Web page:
Dr. Joseph Maroon & ‘Neurosurgery’ 1999-2000: Origins of ‘ImPACT’

MAROONED: The NFL/WWE Doc … the Journal Neurosurgery … Concussions for Dummies
May 18, 2011
Dr. Joseph Maroon & ‘Neurosurgery’ 2002: ‘Cumulative Effects’
May 19, 2011

Neurosurgery, October 1999 – A review of the just-published anthology Sports-Related Concussion, edited by Julian E. Bailes, Mark R. Lovell, and Joseph C. Maroon


Reviewer Kevin J. Gibbons called the book “excellent and comprehensive.” The piece said Sports-Related Concussion  “merits inclusion in the libraries of all neurosurgeons, as well as any physician acting as a team physician or consultant, including neurologists, psychiatrists, general practitioners, and pediatricians. In addition, physicians involved firsthand as participants, parents, or coaches will benefit from this work.”

Dr. Joseph Maroon’s first co-author, Dr. Julian Bailes, initially would work with the Boston group of chronic traumatic encephalopathy researchers, organized by Chris Nowinski and headed by Dr. Robert Cantu, when Nowinski launched the Sports Legacy Institute in 2007. Bailes later broke off from the Boston group and now directs the Brain Injury Research Institute at West Virginia University.

Maroon’s second co-author, Mark Lovell, also of the University of Pittsburgh Medical Center, would go on to become one of Maroon’s partners in ImPACT Applications, a company marketing concussion-management software.


Neurosurgery, September 2000 – “Cerebral Concussion in Athletes: Evaluation and Neuropsychological Testing.” Authors: Joseph C. Maroon, M.D., Mark R. Lovell, Ph.D., John Norwig, A.T.C., Kenneth Podell, Ph.D., John W. Powell, Ph.D., A.T.C., and Roger Hartl, M.D.


The article chronicled “a topic review of studies related to cerebral concussion in athletes, as an aid to improving decision-making and outcomes,” and concluded that neuropsychological testing “seems to be an effective way to obtain useful data on the short-term and long-term effects of mild traumatic brain injury.”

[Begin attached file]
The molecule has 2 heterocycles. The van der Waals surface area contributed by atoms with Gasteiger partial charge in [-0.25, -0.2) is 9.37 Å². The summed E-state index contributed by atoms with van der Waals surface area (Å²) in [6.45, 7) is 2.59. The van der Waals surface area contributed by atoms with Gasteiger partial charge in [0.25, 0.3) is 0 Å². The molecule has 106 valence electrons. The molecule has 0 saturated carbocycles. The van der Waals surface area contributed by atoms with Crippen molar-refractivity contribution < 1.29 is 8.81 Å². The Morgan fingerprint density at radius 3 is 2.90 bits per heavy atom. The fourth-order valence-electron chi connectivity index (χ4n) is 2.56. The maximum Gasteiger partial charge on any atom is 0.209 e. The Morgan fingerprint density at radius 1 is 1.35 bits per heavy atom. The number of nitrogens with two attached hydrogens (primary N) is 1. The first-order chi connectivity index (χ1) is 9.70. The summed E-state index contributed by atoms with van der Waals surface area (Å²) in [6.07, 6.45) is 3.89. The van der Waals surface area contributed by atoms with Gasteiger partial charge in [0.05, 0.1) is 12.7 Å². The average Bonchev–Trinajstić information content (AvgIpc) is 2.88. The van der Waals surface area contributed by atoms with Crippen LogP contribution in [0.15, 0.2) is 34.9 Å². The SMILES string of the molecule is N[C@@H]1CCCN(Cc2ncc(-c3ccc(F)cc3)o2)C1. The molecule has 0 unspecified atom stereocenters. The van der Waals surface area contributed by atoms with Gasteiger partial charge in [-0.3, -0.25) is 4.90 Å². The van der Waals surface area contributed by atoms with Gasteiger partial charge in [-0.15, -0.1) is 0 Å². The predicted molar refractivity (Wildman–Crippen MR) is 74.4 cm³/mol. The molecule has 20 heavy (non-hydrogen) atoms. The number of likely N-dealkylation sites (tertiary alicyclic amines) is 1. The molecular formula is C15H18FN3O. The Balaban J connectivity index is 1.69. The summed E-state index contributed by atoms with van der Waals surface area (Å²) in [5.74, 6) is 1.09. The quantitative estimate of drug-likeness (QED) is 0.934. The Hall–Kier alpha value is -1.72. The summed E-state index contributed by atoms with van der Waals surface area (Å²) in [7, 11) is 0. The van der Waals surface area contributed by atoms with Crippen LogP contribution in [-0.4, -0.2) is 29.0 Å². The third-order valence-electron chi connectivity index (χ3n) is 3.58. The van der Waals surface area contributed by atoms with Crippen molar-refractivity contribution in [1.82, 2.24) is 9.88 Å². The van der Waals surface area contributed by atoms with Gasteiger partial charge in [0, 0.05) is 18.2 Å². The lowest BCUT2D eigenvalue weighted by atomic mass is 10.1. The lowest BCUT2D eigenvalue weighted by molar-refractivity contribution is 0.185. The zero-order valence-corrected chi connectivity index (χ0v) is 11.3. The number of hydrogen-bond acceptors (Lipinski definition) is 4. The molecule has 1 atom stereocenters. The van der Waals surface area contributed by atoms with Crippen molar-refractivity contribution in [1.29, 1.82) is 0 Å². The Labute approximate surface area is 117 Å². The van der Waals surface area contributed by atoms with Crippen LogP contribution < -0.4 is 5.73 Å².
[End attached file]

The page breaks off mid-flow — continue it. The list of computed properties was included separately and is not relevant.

Maroon and co-authors stated that they had developed a series of neurocognitive tests to assist in determining whether and when concussed athletes could return to play – tests already used by both the National Football League and the National Hockey League, and under evaluation at the college and high school levels.

The article cited a study finding that standards promulgated in 1980 by the National Operating Committee for Safety in Athletic Equipment (NOCSAE) had resulted in a marked reduction in the incidence of mild traumatic brain injury in football since that date.

The article reviewed findings for Second-Impact Syndrome (SIS), a term coined in the literature in 1973. “[I]t must be concluded that SIS is an infrequent finding, predominately involves young athletes, and only rarely is fatal.”

The article then discussed the evolution of neuropsychological testing developed at the University of Pittsburgh Medical Center starting in 1989, and eventually taking on the acronym IMPACT (for “Immediate Measurement of Performance and Cognitive Testing”). The authors emphasized that preseason baseline evaluation was essential, and was compared with reevaluation of a concussed player 24 to 48 hours after the injury, and again five days later.

The article moved on to the question “how many concussions are too many?” It quoted Dr. Eliot Pellman, head of the NFL’s concussion committee, as calling concussion management “more of an art than a science.” Pellman is now thoroughly disgraced for, among other things, his own articles in Neurosurgery, beginning in 2003, at a time when the journal was edited by Dr. Michael Apuzzo, a consultant for the New York Giants. One of Pellman’s articles came under heavy criticism by Dr. Robert Cantu, and it was later revealed that Pellman had revised an article subsequent to peer review and without consulting his co-authors. Both the NFL and Major League Baseball dumped Pellman as a consultant.

Maroon and co-authors concluded by predicting that neurocognitive testing – “easily administered” with “low-cost, computerized instruments” – would expand beyond pro and college athletes to become a staple at high schools, and “may help to improve the safety and extend the playing life of athletes in contact sports.”

Published commenters on the article had some praise of it as a review of existing literature and some criticism of it for presenting little or no original research.

Series “Dr. Maroon & ‘Neurosurgery’” will continue in following posts.


Irv Muchnick

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